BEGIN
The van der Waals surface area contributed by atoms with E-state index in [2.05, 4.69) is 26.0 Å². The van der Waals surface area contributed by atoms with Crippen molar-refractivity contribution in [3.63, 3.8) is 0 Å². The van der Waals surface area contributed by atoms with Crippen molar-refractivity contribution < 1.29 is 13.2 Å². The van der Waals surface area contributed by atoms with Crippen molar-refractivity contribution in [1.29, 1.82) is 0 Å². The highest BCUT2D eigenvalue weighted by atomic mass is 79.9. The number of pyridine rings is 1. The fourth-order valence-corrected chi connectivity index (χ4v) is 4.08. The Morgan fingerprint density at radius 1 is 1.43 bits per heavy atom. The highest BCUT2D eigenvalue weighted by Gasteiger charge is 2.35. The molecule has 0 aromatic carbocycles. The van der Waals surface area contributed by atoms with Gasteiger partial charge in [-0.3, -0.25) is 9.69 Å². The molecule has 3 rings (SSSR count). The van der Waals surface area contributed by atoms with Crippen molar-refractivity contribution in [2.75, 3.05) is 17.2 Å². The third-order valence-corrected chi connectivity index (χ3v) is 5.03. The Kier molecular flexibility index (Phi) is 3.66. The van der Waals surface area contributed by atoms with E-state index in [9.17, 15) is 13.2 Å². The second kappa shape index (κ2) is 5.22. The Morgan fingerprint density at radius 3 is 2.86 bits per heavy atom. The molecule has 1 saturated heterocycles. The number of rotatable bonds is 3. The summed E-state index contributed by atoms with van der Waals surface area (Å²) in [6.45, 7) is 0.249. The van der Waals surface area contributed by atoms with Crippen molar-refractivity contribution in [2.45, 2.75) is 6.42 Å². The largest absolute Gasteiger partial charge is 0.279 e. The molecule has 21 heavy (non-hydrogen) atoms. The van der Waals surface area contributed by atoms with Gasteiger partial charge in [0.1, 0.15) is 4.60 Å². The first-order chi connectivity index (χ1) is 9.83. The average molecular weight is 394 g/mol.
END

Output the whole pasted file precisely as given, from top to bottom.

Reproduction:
The van der Waals surface area contributed by atoms with E-state index in [2.05, 4.69) is 26.0 Å². The van der Waals surface area contributed by atoms with Crippen molar-refractivity contribution in [3.63, 3.8) is 0 Å². The van der Waals surface area contributed by atoms with Crippen molar-refractivity contribution < 1.29 is 13.2 Å². The van der Waals surface area contributed by atoms with Crippen molar-refractivity contribution in [1.29, 1.82) is 0 Å². The highest BCUT2D eigenvalue weighted by atomic mass is 79.9. The number of pyridine rings is 1. The fourth-order valence-corrected chi connectivity index (χ4v) is 4.08. The Morgan fingerprint density at radius 1 is 1.43 bits per heavy atom. The highest BCUT2D eigenvalue weighted by Gasteiger charge is 2.35. The molecule has 0 aromatic carbocycles. The van der Waals surface area contributed by atoms with Gasteiger partial charge in [-0.3, -0.25) is 9.69 Å². The molecule has 3 rings (SSSR count). The van der Waals surface area contributed by atoms with Crippen molar-refractivity contribution in [2.75, 3.05) is 17.2 Å². The third-order valence-corrected chi connectivity index (χ3v) is 5.03. The Kier molecular flexibility index (Phi) is 3.66. The van der Waals surface area contributed by atoms with E-state index in [9.17, 15) is 13.2 Å². The second kappa shape index (κ2) is 5.22. The Morgan fingerprint density at radius 3 is 2.86 bits per heavy atom. The molecule has 1 saturated heterocycles. The number of rotatable bonds is 3. The summed E-state index contributed by atoms with van der Waals surface area (Å²) in [6.45, 7) is 0.249. The van der Waals surface area contributed by atoms with Crippen molar-refractivity contribution in [2.45, 2.75) is 6.42 Å². The largest absolute Gasteiger partial charge is 0.279 e. The molecule has 21 heavy (non-hydrogen) atoms. The van der Waals surface area contributed by atoms with Gasteiger partial charge in [0.1, 0.15) is 4.60 Å². The first-order chi connectivity index (χ1) is 9.83. The average molecular weight is 394 g/mol.